The Red River continues to fall steadily. That means residents along the river can take a breath, but many have still been watching pumps and checking dikes now buried under snow.
As the residents of Fargo-Moorhead shovel out from today's snow storm, the flood waters are receding, and some people are beginning to let themselves look to the future.
The Red River continues to drop today in Fargo-Moorhead, even as a heavy snow and powerful wind ravages the communities. The past 10 days have been a huge emotional drain on families as they fight to hold back the river from claiming their towns.
Thousands of National Guard troops and airmen are working around the clock as part of the flood fighting effort in the Red River Valley. Among them are several hundred Minnesota soldiers.
For Fargo's local news media, the story of the Red River flood of 2009 is personal. Most people in this small-town city know someone who's lost their home to the waters.
Strong winds blew heavy, wet snow
around the Fargo-Moorhead area this morning, adding to the strain on residents' spirits
and on the patchwork system of sandbag levees protecting them from the bloated Red River.
Residents of the Red River valley are contending with an early spring blizzard in addition to the flooded river.
The Red River has reached its first crest and is slowly subsiding in Fargo and Moorhead, but the river is still rising as it roars further north. People in places like Perley, Halstad and Shelly are still sandbagging and biting their fingernails. In their towns, the Red River isn't expected to crest for a few days.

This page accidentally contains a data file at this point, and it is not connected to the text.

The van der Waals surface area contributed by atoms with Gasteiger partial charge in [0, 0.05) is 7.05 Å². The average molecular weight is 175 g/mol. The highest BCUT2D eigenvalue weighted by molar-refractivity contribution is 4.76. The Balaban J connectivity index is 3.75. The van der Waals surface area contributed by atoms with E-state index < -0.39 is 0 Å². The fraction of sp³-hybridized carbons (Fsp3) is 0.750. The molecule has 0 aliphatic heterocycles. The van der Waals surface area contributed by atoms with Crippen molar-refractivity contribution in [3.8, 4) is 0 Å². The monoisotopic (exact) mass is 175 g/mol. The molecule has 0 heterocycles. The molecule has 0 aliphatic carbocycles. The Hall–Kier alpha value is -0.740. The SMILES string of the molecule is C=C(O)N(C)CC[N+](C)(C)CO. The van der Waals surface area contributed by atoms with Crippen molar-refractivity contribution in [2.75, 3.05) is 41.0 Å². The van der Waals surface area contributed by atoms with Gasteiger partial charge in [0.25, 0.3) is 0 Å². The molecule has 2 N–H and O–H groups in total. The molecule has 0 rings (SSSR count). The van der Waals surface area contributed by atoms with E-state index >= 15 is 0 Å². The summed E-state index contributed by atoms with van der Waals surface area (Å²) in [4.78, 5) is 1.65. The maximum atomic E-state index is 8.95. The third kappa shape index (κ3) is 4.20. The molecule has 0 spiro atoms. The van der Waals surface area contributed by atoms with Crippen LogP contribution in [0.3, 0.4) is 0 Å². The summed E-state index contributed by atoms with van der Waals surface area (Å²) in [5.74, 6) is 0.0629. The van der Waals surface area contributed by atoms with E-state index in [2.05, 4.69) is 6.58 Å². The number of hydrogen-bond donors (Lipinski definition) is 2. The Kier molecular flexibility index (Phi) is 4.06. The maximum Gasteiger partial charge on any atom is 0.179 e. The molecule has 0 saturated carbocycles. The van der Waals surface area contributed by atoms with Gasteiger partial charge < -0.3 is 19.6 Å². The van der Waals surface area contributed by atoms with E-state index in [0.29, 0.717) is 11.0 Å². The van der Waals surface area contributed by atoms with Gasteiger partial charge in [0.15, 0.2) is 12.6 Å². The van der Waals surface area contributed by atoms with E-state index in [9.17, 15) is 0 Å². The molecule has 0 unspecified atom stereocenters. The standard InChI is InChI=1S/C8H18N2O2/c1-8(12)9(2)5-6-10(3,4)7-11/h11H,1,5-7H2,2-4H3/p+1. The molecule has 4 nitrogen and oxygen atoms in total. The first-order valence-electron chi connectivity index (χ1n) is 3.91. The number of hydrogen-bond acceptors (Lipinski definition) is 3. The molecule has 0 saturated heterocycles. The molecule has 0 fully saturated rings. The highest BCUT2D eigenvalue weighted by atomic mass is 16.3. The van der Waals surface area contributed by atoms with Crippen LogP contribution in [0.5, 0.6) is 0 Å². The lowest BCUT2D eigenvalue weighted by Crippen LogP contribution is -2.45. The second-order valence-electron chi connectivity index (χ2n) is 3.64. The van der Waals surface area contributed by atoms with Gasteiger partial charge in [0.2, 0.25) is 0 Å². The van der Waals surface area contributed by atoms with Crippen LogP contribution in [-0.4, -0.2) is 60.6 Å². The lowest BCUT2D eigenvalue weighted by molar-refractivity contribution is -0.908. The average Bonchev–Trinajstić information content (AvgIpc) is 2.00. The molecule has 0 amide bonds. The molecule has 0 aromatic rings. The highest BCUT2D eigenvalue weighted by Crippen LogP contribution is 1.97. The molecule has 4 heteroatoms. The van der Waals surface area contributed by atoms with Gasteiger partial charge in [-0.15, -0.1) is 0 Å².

This morning city officials in Fargo and Moorhead want people to keep travel at a minimum. They want to keep streets clear for flood fighting crews and emergency vehicles, especially during the snowstorm that'll make for dangerous driving conditions. These precautions have made for quiet cities on both sides of the Red River.
A spring storm has already started to deliver snow to the Fargo-Moorhead area, and high winds along with it may whip up waves that could erode the earthen dikes. The U.S. Army Corps of Engineers began covering vulnerable sections of the dikes with huge sheets of plastic to prevent that.
Fargo's mayor, Dennis Walaker, handles the flooding Red River the same way he deals with federal officials, swarms of reporters, and Fargo citizens -- with a stubborn determination softened by a gentle sense of humor.
The Red River is dropping at Fargo, but
forecasters say there's a good chance it'll be back in the danger range in mid-April. The National Weather Service said Monday that snowmelt and future storms make a second crest of more than 37 feet likely.
Fargo's tired residents stared down a winter
storm Monday expected to carry up to 14 inches of snow and
wind-whipped waves that could worsen the flooding, bringing more
gloominess in a city where people are growing increasingly
frustrated with the drawn-out flood fight.
As the Red River drops, Fargo residents are working to inspect and maintain the city's fragile levee system, which must remain in place until the high waters recede.
People living through the flood of the Red River in the Fargo-Moorhead area are much more connected than they were during the last big flood in 1997. Kids especially, have found new ways to stay in touch with their family and friends.